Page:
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Summary: CHOYCE is a web server for homology modelling of protein components and the fitting of those components into cryo electron microscopy (cryoEM) maps of their assemblies. It provides an interactive approach to improving the selection of models based on the quality of their fit into the EM map.
Supplementary information: Supplementary data are available at Bioinformatics online.
In recent years, single-particle cryo electron microscopy (cryoEM) has become a major technique for structure determination of macromolecular assemblies (Frank, 2006). However, the majority of cryoEM density maps are still in the range of 5–15 Å, far from atomic resolution. Superior interpretation of these maps is now routinely achieved by fitting into them atomic structures of individual components, such as proteins, domains and even secondary structure elements (Chiu et al., 2005; Fabiola and Chapman, 2005). Many fitting methods have been developed, most of which rely on the cross-correlation function (CCF) between the component structure and the density map as a measure of goodness-of-fit (Fabiola and Chapman, 2005).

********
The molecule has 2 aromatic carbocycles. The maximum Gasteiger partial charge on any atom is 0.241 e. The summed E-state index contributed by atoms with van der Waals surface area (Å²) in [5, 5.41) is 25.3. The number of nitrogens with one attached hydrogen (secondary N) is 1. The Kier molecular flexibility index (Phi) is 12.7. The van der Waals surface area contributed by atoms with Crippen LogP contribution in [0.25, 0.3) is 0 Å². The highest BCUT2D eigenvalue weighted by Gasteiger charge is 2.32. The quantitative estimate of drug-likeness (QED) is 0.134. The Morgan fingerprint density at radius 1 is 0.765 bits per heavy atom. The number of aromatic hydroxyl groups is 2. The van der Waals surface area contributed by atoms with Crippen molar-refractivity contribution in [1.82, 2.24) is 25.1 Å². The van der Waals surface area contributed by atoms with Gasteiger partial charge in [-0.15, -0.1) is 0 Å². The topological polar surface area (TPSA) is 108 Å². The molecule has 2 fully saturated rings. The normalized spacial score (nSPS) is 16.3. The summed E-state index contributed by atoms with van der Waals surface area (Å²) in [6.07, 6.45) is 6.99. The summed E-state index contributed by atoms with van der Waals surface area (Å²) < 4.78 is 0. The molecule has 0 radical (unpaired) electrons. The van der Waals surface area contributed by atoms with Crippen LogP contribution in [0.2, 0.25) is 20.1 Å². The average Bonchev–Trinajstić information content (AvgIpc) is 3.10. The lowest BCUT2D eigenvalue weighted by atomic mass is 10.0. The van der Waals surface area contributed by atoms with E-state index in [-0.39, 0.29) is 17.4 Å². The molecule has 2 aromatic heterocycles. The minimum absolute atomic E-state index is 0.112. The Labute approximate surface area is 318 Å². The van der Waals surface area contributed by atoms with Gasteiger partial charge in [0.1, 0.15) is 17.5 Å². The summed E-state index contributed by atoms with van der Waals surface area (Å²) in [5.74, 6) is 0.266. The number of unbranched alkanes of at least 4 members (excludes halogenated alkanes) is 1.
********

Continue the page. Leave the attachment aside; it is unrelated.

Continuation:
As experimental atomic structures of the assembly components are often not available, it is becoming increasingly common to fit comparative models (or homology models) instead (Topf and Sali, 2005). We recently showed that a correlation exists between the quality of a model [e.g. in terms of the root mean square deviation (RMSD) from the native structure] and its CCF with the density map (Topf et al., 2005). Based on that, a simple way to improve fitting accuracy is to generate a set of models using alternative templates and alignments. One of the most accurate models can be picked from this set based on its fit into the density and possibly in combination with other model assessment scores, such as statistical potentials of mean force (Shen and Sali, 2006; Topf et al., 2005, 2006). Unfortunately, researchers frequently do not use this option, despite the fact that it may lead not only to improved models, but also to a better analysis of the EM map.